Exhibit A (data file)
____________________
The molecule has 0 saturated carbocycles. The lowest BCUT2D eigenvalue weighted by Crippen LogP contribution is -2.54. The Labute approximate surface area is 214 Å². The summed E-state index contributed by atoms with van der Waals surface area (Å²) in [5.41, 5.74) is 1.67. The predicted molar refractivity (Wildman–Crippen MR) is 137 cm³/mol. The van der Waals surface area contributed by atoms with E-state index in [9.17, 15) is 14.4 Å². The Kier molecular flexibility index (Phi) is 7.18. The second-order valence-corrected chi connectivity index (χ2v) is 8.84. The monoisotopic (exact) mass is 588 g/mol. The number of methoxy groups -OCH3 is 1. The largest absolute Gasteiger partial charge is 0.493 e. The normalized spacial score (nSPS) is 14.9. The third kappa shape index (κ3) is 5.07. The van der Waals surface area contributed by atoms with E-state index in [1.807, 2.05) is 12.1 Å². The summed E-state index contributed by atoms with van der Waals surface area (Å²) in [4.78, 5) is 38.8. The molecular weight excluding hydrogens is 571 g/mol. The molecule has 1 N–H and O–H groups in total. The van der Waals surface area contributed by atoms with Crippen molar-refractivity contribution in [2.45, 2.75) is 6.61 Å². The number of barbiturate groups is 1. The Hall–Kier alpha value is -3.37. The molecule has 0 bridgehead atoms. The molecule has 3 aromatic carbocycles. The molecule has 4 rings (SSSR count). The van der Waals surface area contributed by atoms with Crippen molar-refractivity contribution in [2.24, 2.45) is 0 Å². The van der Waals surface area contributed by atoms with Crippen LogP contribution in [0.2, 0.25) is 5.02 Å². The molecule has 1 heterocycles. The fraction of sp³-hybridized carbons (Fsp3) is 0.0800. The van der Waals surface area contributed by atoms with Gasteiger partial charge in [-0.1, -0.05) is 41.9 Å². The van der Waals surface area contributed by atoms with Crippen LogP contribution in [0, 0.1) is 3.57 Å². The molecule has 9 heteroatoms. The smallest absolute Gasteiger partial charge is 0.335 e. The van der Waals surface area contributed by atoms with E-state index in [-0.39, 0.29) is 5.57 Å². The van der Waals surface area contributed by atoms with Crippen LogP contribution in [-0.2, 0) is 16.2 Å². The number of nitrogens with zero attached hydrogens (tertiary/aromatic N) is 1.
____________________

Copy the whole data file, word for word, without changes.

The molecule has 0 saturated carbocycles. The lowest BCUT2D eigenvalue weighted by Crippen LogP contribution is -2.54. The Labute approximate surface area is 214 Å². The summed E-state index contributed by atoms with van der Waals surface area (Å²) in [5.41, 5.74) is 1.67. The predicted molar refractivity (Wildman–Crippen MR) is 137 cm³/mol. The van der Waals surface area contributed by atoms with E-state index in [9.17, 15) is 14.4 Å². The Kier molecular flexibility index (Phi) is 7.18. The second-order valence-corrected chi connectivity index (χ2v) is 8.84. The monoisotopic (exact) mass is 588 g/mol. The number of methoxy groups -OCH3 is 1. The largest absolute Gasteiger partial charge is 0.493 e. The normalized spacial score (nSPS) is 14.9. The third kappa shape index (κ3) is 5.07. The van der Waals surface area contributed by atoms with E-state index in [1.807, 2.05) is 12.1 Å². The summed E-state index contributed by atoms with van der Waals surface area (Å²) in [4.78, 5) is 38.8. The molecular weight excluding hydrogens is 571 g/mol. The molecule has 1 N–H and O–H groups in total. The van der Waals surface area contributed by atoms with Crippen molar-refractivity contribution in [2.45, 2.75) is 6.61 Å². The number of barbiturate groups is 1. The Hall–Kier alpha value is -3.37. The molecule has 0 bridgehead atoms. The molecule has 3 aromatic carbocycles. The molecule has 4 rings (SSSR count). The van der Waals surface area contributed by atoms with Crippen molar-refractivity contribution in [2.24, 2.45) is 0 Å². The van der Waals surface area contributed by atoms with Crippen LogP contribution in [0.2, 0.25) is 5.02 Å². The molecule has 1 heterocycles. The fraction of sp³-hybridized carbons (Fsp3) is 0.0800. The van der Waals surface area contributed by atoms with Gasteiger partial charge in [-0.1, -0.05) is 41.9 Å². The van der Waals surface area contributed by atoms with Crippen LogP contribution in [0, 0.1) is 3.57 Å². The molecule has 9 heteroatoms. The smallest absolute Gasteiger partial charge is 0.335 e. The van der Waals surface area contributed by atoms with E-state index in [-0.39, 0.29) is 5.57 Å². The van der Waals surface area contributed by atoms with Crippen LogP contribution in [-0.2, 0) is 16.2 Å². The number of nitrogens with zero attached hydrogens (tertiary/aromatic N) is 1.